Miter joints are a very common way to join two pieces of wood that come together in a corner. Whether they're faces of wood, as in a cabinet, or a picture frame like these pieces of wood would come together.
And, the basic idea behind a miter joint is very simple. You're just cutting the wood at 45 degrees. The same with its mating piece. And they come together at 90 degrees.
Now, by itself, the miter joint is not a very strong joint. And, that is, because we're cutting through end grain where the pieces come together. And so, typically, you need to reinforce this joint with a couple, one of a few methods.
You know, some people use dowels. If you have the room for that. You can use biscuits. Another way to do it is to reinforce it on the outside using splines. And, that also adds a decorative element to the miter.
So, in our demo we're going to be looking at how to add splines to your miter. Because it's a very nice way to touch up a picture frame or decorative box or even a cabinet.
What we're going to look at right now is just how do you create these swines and how do you get them aligned in your workpiece.
Alright. So, to do this work, we're going to have to use a special jig that's designed to hold our workpiece at 45 degrees. And, the idea of this jig is that it runs along the root fence to keep it straight.
And, with the workpiece held in at 45 degrees it passes over the saw blade. The saw blade slices through the workpiece and creates the slot.
So, we're creating a slot that's exactly the size of the curve of the blade. It also requires you to make a bunch of keys. And, that's a separate procedure. And there's a lot of different ways to do that.
Some people slice these keys off a triangular piece of stock on the band saw. You can also slice them off on the table saw.
The idea here is, we're going to set this in here. The keys are going to only be cut to the height that they need to be. And so, we're going to have to set the saw blade height first.
So, let's do that. Now, I've precut a slot in here where I want my keys to show up. That's up to you. You have to measure out where you want these and actually cut the slot in your jig.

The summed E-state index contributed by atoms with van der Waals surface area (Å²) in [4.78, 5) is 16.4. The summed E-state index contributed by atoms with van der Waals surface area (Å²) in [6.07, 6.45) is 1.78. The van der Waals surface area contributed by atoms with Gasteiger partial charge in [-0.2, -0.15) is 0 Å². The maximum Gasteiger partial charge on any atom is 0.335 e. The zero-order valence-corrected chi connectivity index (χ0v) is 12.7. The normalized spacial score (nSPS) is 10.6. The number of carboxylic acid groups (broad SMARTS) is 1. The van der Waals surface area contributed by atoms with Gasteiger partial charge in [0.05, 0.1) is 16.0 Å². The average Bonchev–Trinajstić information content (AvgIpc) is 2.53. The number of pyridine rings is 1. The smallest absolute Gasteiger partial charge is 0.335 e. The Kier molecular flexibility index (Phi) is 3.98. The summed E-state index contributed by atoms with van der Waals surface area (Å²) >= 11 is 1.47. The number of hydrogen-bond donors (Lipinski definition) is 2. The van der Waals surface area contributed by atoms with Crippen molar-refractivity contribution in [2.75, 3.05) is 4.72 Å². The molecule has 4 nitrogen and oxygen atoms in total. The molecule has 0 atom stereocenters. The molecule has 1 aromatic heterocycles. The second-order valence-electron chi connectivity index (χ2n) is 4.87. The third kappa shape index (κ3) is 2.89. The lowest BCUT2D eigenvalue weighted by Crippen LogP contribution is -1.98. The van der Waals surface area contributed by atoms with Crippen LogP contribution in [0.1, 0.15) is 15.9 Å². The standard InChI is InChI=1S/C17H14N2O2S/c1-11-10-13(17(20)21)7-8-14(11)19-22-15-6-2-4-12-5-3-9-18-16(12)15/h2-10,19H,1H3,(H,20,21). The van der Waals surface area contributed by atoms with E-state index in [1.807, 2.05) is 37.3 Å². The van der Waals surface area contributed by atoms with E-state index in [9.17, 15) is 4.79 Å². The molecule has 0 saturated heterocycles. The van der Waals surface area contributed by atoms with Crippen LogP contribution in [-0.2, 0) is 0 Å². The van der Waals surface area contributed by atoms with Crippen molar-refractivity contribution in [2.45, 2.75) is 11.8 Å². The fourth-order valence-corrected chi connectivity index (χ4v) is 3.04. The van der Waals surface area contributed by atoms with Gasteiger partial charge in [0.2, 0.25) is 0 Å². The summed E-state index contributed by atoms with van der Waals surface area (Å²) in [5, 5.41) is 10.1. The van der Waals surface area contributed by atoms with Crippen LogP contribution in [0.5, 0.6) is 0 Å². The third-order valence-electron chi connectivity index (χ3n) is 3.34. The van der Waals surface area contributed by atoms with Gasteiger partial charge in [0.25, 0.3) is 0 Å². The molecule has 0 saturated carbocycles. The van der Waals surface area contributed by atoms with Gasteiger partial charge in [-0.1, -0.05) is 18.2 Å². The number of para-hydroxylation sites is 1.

Now, to set the saw blade height, you want to be at the maximum point of the blade. So, try and find that. Just by moving your jig around a little bit you should be able to figure out where your blade is at its highest point. There we go.
And then, you want to put the key in the jig behind it. Now I can see how high I need to go in order to cover the amount of key that I'm going to insert. So, I'll just raise the blade up.
Now I'm at the top of the key. If I cut there, I'm going to make a slot so that this piece is flush with my frame. With the edge of it. Now, that's actually what I don't want. I actually want this piece to stick out, very slightly.
So that then I can come back and sand that or plane it down later. Make it flush. So, I'm lowering it down now to the right height.
Now, one benefit of having a slot cut in your jig like this is you can do one side of your piece and then just flip it around. Do the other side. And you know they'll be spaced symmetrically in your workpiece. You don't have to make two slots in your jig to do a two slot design like this.
Okay. Let's see what it looks like. So that's one set of corners done. Now, we can flip it around and do the other side. The idea is, then, after we're done is you slip these little keys in here. Glue them in and just sand them out.